Memory loss could soon be a thing of the past. US military researchers say they’re developing a new brain implant that could restore mental faculties. This could bring a new lease of life to millions around the world, but raises ethical concerns.
The project is being developed by the Defense Advanced Research Agency (DARPA), and could help soldiers who have suffered brain injuries during service, or millions of sufferers of Alzheimer’s disease. The program is expected to take around four years to complete and is part of a $100 million program by US President Barak Obama to gain a better understanding of the human brain, according to AFP.
"If you have been injured in the line of duty and you can't remember your family, we want to be able to restore those kinds of functions," DARPA program manager Justin Sanchez said this week at a conference in Washington DC, convened by the Center for Brain Health at the University of Texas.
He believes that it is possible to develop prosthetic devices, which can interact with the hippocampus. The hippocampus is a key part of the brain, which is used for the consolidation of information, including the short term and long term memory.
However, the ability to manipulate the brain does raise ethical questions. Arthur Caplan, a medical ethicist at New York University's Langone Medical Center says, “When you fool around with the brain you are fooling around with personal identity. The cost of altering the mind is you risk losing a sense of self, and that is a new kind of risk we never faced.”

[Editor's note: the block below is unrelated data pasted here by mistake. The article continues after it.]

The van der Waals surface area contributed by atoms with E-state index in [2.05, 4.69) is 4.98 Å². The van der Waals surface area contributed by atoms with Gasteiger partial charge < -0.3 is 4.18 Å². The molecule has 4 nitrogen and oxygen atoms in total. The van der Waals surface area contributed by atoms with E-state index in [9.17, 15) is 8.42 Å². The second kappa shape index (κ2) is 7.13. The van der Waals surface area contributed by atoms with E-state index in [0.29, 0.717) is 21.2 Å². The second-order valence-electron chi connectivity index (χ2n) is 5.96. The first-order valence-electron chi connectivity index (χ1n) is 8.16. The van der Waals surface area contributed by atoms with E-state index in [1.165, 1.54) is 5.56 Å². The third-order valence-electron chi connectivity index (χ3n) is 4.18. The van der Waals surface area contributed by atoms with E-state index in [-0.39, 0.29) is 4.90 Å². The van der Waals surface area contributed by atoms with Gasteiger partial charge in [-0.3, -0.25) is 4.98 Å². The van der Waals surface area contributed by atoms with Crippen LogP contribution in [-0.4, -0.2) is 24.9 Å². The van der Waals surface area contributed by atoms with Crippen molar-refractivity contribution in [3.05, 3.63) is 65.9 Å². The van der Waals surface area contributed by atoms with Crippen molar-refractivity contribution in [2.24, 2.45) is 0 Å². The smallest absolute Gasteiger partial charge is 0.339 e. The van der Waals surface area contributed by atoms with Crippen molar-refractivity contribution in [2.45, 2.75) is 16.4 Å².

In theory, the new technology, if and when it is developed, could alter the personality of a human, with Caplan mentioning that it could make soldiers more violent and callous.
Some progress has already been made on helping to reduce tremors in people who are suffering from Parkinson’s disease and even boosting memory in some patients who have contracted Alzheimer’s. This has been achieved through using a process called deep brain stimulation by sending electrical impulses to specific parts of the brain through a pacemaker.
Robert Hampson, who is an associate professor at Wake Forrest University, who is not connected to the DARPA project, has already tested some memory techniques on animals. His research on rodents and monkeys has shown that neurons in the hippocampus, which processes memory, fire differently when they see red or blue, or a picture of a face versus a type of food.
Using prosthetics designed to stimulate the hippocampus, Hampson was able to extend the short-term, working memory of his subjects. But to restore a human's specific memory, the associate professor says scientists would need to know the precise pattern for that memory.
“The idea is to restore a function back to normal or near normal of the memory processing areas of the brain, so that the person can access their formed memories, and so that they can form new memories as needed,” Hampson concluded.